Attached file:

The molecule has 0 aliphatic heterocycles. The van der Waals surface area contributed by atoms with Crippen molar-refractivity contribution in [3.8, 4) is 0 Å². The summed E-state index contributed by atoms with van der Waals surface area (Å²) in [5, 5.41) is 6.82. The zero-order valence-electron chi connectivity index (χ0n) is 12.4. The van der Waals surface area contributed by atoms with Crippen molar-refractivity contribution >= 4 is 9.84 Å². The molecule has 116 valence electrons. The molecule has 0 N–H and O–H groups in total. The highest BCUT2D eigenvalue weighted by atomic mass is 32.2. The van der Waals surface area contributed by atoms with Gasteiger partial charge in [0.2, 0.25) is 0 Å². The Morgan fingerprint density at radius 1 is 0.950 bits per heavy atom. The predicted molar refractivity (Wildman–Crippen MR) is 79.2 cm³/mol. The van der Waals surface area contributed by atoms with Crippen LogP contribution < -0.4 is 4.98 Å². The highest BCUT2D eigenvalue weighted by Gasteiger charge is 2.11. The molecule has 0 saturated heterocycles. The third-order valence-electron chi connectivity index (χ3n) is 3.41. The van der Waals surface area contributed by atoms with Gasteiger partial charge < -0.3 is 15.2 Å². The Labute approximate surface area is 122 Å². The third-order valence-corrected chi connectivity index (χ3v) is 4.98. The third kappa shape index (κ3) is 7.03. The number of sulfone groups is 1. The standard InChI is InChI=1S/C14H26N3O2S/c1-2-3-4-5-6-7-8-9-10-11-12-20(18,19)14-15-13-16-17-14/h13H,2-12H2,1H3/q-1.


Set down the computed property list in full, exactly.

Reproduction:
The molecule has 0 aliphatic heterocycles. The van der Waals surface area contributed by atoms with Crippen molar-refractivity contribution in [3.8, 4) is 0 Å². The summed E-state index contributed by atoms with van der Waals surface area (Å²) in [5, 5.41) is 6.82. The zero-order valence-electron chi connectivity index (χ0n) is 12.4. The van der Waals surface area contributed by atoms with Crippen molar-refractivity contribution >= 4 is 9.84 Å². The molecule has 116 valence electrons. The molecule has 0 N–H and O–H groups in total. The highest BCUT2D eigenvalue weighted by atomic mass is 32.2. The van der Waals surface area contributed by atoms with Gasteiger partial charge in [0.2, 0.25) is 0 Å². The Morgan fingerprint density at radius 1 is 0.950 bits per heavy atom. The predicted molar refractivity (Wildman–Crippen MR) is 79.2 cm³/mol. The van der Waals surface area contributed by atoms with Crippen LogP contribution < -0.4 is 4.98 Å². The highest BCUT2D eigenvalue weighted by Gasteiger charge is 2.11. The molecule has 0 saturated heterocycles. The third-order valence-electron chi connectivity index (χ3n) is 3.41. The van der Waals surface area contributed by atoms with Gasteiger partial charge < -0.3 is 15.2 Å². The Labute approximate surface area is 122 Å². The third-order valence-corrected chi connectivity index (χ3v) is 4.98. The third kappa shape index (κ3) is 7.03. The number of sulfone groups is 1. The standard InChI is InChI=1S/C14H26N3O2S/c1-2-3-4-5-6-7-8-9-10-11-12-20(18,19)14-15-13-16-17-14/h13H,2-12H2,1H3/q-1.